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Location: Wick, Caithness  Map

Constructed: 1476- 1496

Castle Sinclair Girnigoe

Castle Sinclair Girnigoe

 

 

 

 

 

 

Description of Castle Sinclair Girnigoe

Castle Sinclair Girnigoe

Castle Sinclair Girnigoe is a medieval stronghold situated on a Noss Head, 3 miles north of Wick, Caithness county in the North- east Scotland.  Castle Sinclair Girnigoe was constructed between 1476 and 1496 by William Sinclair (1480- 1513), one of the most powerful lords in the country. However its owner did not enjoy the castle for a very long time. William Sinclair, the 2nd Earl of Caithness died in a battle of Flodden in 1513 where Scottish army with their French allies were defeated by the English. His son John Sinclair, 3rd Earl of Cathness (1513- 29) completed the military fortifications. Castle was remodeled in 1606 with new additions more inland. A curtain wall defended the citadel with a gatehouse and a drawbridge. Around this time castle was renamed into Sinclair castle after the family that lived here yet both names stayed.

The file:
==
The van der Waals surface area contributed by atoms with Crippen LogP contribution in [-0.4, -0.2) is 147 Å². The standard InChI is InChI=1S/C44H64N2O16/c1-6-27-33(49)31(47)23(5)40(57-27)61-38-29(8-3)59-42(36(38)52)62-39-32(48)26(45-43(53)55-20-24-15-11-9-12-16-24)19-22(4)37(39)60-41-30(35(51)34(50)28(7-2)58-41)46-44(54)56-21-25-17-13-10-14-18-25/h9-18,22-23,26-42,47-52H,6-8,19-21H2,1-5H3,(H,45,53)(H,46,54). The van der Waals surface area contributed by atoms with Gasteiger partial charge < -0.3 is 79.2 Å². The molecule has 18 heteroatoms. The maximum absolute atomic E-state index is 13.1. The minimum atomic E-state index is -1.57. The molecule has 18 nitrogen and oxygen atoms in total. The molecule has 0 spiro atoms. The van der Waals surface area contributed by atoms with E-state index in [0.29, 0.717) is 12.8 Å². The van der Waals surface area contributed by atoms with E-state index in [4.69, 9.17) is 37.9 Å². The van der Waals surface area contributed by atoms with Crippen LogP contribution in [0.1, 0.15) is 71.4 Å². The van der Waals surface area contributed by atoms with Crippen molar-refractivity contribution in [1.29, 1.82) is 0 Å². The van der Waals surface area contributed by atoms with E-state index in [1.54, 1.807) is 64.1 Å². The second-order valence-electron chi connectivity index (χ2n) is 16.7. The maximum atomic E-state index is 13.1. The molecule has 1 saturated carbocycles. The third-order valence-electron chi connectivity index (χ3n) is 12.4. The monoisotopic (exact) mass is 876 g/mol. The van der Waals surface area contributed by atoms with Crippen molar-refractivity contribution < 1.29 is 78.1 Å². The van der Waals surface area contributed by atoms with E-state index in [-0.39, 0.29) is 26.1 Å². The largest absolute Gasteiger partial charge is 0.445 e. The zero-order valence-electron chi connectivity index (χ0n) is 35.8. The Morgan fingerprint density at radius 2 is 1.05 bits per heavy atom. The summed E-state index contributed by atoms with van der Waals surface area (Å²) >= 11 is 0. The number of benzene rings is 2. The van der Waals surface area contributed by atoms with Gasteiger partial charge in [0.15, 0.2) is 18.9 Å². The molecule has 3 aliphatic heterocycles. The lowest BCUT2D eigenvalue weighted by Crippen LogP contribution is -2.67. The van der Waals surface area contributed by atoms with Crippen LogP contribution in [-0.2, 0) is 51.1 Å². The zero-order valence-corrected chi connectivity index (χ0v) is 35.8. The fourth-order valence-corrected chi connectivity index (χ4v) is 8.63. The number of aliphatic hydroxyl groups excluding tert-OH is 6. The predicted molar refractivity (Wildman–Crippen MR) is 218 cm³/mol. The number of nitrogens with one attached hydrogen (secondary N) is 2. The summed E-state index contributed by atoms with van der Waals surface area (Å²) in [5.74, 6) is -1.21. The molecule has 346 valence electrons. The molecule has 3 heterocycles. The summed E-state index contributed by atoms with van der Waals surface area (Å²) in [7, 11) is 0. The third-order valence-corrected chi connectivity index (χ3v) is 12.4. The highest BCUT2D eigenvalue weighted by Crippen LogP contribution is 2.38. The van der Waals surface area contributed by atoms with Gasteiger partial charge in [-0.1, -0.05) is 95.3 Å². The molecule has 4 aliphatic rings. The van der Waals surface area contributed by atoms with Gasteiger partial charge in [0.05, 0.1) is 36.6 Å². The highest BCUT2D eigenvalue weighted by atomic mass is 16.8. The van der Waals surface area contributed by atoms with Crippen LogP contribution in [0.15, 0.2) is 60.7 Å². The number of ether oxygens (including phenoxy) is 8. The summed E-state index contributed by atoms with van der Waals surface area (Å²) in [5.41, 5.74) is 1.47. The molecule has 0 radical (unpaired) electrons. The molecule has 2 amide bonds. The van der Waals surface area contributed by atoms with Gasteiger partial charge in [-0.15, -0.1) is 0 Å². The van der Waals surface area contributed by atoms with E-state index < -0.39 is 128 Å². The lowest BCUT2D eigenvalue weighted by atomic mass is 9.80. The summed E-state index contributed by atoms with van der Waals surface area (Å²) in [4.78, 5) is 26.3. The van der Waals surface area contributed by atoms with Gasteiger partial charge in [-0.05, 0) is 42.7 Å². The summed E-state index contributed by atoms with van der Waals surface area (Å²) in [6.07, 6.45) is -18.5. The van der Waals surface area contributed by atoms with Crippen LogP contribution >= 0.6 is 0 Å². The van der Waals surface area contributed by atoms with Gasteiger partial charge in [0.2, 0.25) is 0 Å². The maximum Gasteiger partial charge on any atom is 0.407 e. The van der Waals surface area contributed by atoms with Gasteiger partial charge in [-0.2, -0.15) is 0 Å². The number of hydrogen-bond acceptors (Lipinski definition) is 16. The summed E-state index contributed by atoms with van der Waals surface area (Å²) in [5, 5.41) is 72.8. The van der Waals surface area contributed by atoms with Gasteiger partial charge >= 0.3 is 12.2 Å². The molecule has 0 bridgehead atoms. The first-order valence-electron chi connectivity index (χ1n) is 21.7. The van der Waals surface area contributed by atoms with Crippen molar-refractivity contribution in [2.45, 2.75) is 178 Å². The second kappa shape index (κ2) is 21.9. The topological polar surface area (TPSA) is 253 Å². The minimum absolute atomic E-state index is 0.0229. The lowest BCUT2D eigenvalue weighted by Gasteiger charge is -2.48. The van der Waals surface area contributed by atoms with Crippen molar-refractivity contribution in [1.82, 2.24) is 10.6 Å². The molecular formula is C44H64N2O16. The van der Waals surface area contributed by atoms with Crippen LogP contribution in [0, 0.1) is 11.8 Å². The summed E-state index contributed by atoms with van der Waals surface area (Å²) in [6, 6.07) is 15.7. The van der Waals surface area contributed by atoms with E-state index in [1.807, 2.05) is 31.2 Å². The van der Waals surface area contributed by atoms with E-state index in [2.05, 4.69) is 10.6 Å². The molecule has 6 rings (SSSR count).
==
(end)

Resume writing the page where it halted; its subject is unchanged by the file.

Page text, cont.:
In 1677 Sinclair Castle passed to Sir John Campbell of Glenorchy who also took the title of Caithness. This led to a family feud with George Sinclair of Keiss who attacked men of Sir John Campbell in 1680. The same year the castle was besieged and taken by rebellious relative. George Sinclair allowed local Caithness men to strip the fortress of all its interior items, furniture, doors. Even roofs and floors of the Sinclair Castle did not escape greedy hands of local farmers. Fortifications were subsequently abandoned and allowed to fall in disrepair. Ironically the oldest part of the castle that was not inhabited in the last decades of its use also survived in a better condition than other parts. Although both might be restored in a near future.

 

 

 

 

 

 

Castle Sinclair Girnigoe

 

 

 

 

 

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